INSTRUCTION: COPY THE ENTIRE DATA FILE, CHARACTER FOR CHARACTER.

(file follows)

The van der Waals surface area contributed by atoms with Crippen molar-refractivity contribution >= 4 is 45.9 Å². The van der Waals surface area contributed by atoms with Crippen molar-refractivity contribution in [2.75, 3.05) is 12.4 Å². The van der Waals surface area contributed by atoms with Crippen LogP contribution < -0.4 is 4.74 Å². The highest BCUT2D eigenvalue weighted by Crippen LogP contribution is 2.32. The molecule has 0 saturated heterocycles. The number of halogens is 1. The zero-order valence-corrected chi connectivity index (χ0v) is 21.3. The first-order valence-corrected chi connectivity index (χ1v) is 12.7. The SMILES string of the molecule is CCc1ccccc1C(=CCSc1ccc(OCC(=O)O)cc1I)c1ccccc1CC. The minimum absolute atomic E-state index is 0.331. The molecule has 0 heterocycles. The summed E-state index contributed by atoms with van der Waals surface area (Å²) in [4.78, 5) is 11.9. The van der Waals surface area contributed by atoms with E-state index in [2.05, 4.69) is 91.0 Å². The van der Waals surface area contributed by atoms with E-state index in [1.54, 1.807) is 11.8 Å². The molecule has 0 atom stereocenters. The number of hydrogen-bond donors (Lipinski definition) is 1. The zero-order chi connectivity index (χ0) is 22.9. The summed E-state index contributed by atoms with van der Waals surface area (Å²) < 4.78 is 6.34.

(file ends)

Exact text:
The van der Waals surface area contributed by atoms with Crippen molar-refractivity contribution >= 4 is 45.9 Å². The van der Waals surface area contributed by atoms with Crippen molar-refractivity contribution in [2.75, 3.05) is 12.4 Å². The van der Waals surface area contributed by atoms with Crippen LogP contribution < -0.4 is 4.74 Å². The highest BCUT2D eigenvalue weighted by Crippen LogP contribution is 2.32. The molecule has 0 saturated heterocycles. The number of halogens is 1. The zero-order valence-corrected chi connectivity index (χ0v) is 21.3. The first-order valence-corrected chi connectivity index (χ1v) is 12.7. The SMILES string of the molecule is CCc1ccccc1C(=CCSc1ccc(OCC(=O)O)cc1I)c1ccccc1CC. The minimum absolute atomic E-state index is 0.331. The molecule has 0 heterocycles. The summed E-state index contributed by atoms with van der Waals surface area (Å²) in [4.78, 5) is 11.9. The van der Waals surface area contributed by atoms with E-state index in [2.05, 4.69) is 91.0 Å². The van der Waals surface area contributed by atoms with E-state index in [1.54, 1.807) is 11.8 Å². The molecule has 0 atom stereocenters. The number of hydrogen-bond donors (Lipinski definition) is 1. The zero-order chi connectivity index (χ0) is 22.9. The summed E-state index contributed by atoms with van der Waals surface area (Å²) < 4.78 is 6.34.